Haha, i've read this and its hilarious! The fictional stories he told about JET teacher life is rather amusing.osistlk said:
Glenn said:You mean like the ALTs in the JET Program? I wasn't aware that it was so widespread that it was all over the country. I was aware, however, that the way English is taught in Japan is mostly through written material, and that conversational skills aren't stressed at all. That is a bit strange that they wouldn't capitalize on the opportunity that they have with a native English speaker in the room.
osistlk said:Kakulin, you are such a cheater. Tu eres Puertorriqueno. No wonder english was a breeze for you to learn.
osistlk said:Tu eres Puertorriqueno
That really does become paradoxical in a sense, then, assuming there is no ulterior motive to draw on. The few times I have taken Japanese classes in Japan the teachers have all been very alert to signs of my laziness or excuses that I've never done the things all the other Chinese and Korean students had, the most annoying proof in pages and pages of supplmental, 'extra credit' kanji worksheets. The manta that anyone can improve through diligence and constant effort was emphasized to me over and over. I've even heard it overextended inappropriately, to 'motivate' kids with honest learning disorders overcome their disability through hard work, although I'm sure this is likely to backfire ultimately.Mikawa Ossan said:At any rate many Japanese people have a mental block towards English. It's like they just turn off their brains when confronted with it.
I think it has something to do with the way people perceive language. It's hard to explain. My whole life, I've looked at language as little more than a skill, something that almost anyone can learn with some effort. So it was really no big deal learning a new language (if not a big pain in the arse).
Japanese people, on the other hand, seem to view language less as a skill to be learned but more as an innate ability, like handedness.
That, to me, seems to be the main reason why Japanese people tend to not be so great at English, based purely on my own personal observation.
Without any firsthand experience this may be quite biased but the former Japanese English teachers I've known here in America and that I've seen on television in Japan hold varying degrees of fluency but they have all had a sufficient knowledge of the language to at least get the point across at a basic and intermediate level. And none has ever corrected me to my face or had a problem admitting 'I'm not really teaching English' (not sure that's quite the impression he correctly meant it to convey)...☝Even though I think, or hope at least, that incompetent teachers like this one are rare, I find it "disturbing" at teachers with no sufficient knowledge of a foreign language are allowed to teach it.
Kakulin said:English is taught at school but everyone cheats their way through class. Many people in P.R. graduate from High School without knowing any english at all (except maybe how to say "yes", "no", "sex", "p*ssy", "d*ck", "sh*t", and "f*ck"... lol), my neighbor is a great example lol.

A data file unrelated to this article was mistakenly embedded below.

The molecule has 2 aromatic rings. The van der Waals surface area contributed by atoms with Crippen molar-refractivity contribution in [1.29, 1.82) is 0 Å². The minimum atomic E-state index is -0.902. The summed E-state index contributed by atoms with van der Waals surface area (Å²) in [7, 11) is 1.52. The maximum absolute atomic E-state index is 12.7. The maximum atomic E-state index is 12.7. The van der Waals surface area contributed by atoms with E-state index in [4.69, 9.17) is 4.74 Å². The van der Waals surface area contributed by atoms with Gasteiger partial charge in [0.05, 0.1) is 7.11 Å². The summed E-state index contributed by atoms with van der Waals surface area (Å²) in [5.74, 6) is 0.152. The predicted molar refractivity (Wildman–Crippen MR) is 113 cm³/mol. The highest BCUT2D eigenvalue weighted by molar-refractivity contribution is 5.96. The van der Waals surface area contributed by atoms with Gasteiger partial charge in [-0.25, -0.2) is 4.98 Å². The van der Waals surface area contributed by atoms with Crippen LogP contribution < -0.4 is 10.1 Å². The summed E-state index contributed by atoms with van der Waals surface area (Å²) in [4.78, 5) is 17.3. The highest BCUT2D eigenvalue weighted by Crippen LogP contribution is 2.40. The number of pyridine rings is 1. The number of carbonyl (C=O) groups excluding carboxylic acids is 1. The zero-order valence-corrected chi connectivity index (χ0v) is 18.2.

I admit that my spoken english is not great (I have a latino accent), but I can understand the language fully (which is what matters most).
And as I mentioned in my first post you must play the Final Fantasy type of videogames, not Tetris or other such videogames. Understanding the story of a "Final Fantasy" game is about as hard as understanding a "Lord of the Rings" book (or any other novel for that matter).
tanhql said:i always have a belief that a language teacher should be a native at the language he/she is teaching, and the language medium used is his/her foreign language. what do i mean? japanese people learn english, and teach japanese to non-japanese but english speaking people. that's what my japanese teacher does. she is a native japanese, learnt english as a foreign language, migrated to my country, and teaches japanese to english-speaking students. if a japanese school wants to hire a teacher to teach english, they should hire a native-'englishman' who learnt japanese as foreign language to teach english. that way, there won't be any 'wrongly corrected mistakes'.
Actually most kikokushijos are not that great in English, but the teachers are not any better than these returnee kids. I suppose the teachers don't want to be looked down on. Or they are just jealous, so some teachers underestimate the students' english skills to show who the authority is. In Japan, very few teachers who teach english in JH/SH speak fluent english. At least, the returnee kids speak a lot better than their teachers.epigene said:It happens to both girls and boys. When my two kids went to junior high schools, they never showed their English skills to their classmates. Since the teachers "corrected" their English, many thought my kids' English was actually poor. Their ability was recognized only when they reached high school.
Personally, I told them to literally "turn off their ears" during English class. I didn't care what grades they got for English. (They were never at the top of the grade in English during junior high school, although they were rated at the top level in all of Tokyo according to nationwide achievement tests.)
I think it is the same for many "kikoku-shijo (returnee Japanese)". Otherwise, they go to schools where returnees make up a large part of the student body.
I agree from the perspective of foreign interactions speaking English inappropriately (especially when being addressed in Japanese) or obviouslyosias said:I found a relevant topic on Yahoo! Chiebukuro.
Japanese students with good skills in English can displease the teachers and classmates. Japan is basically a monolingual country, so English skills are considered very special, biilinguals are often frowned upon for being "pedantic", or "showing off" their skills.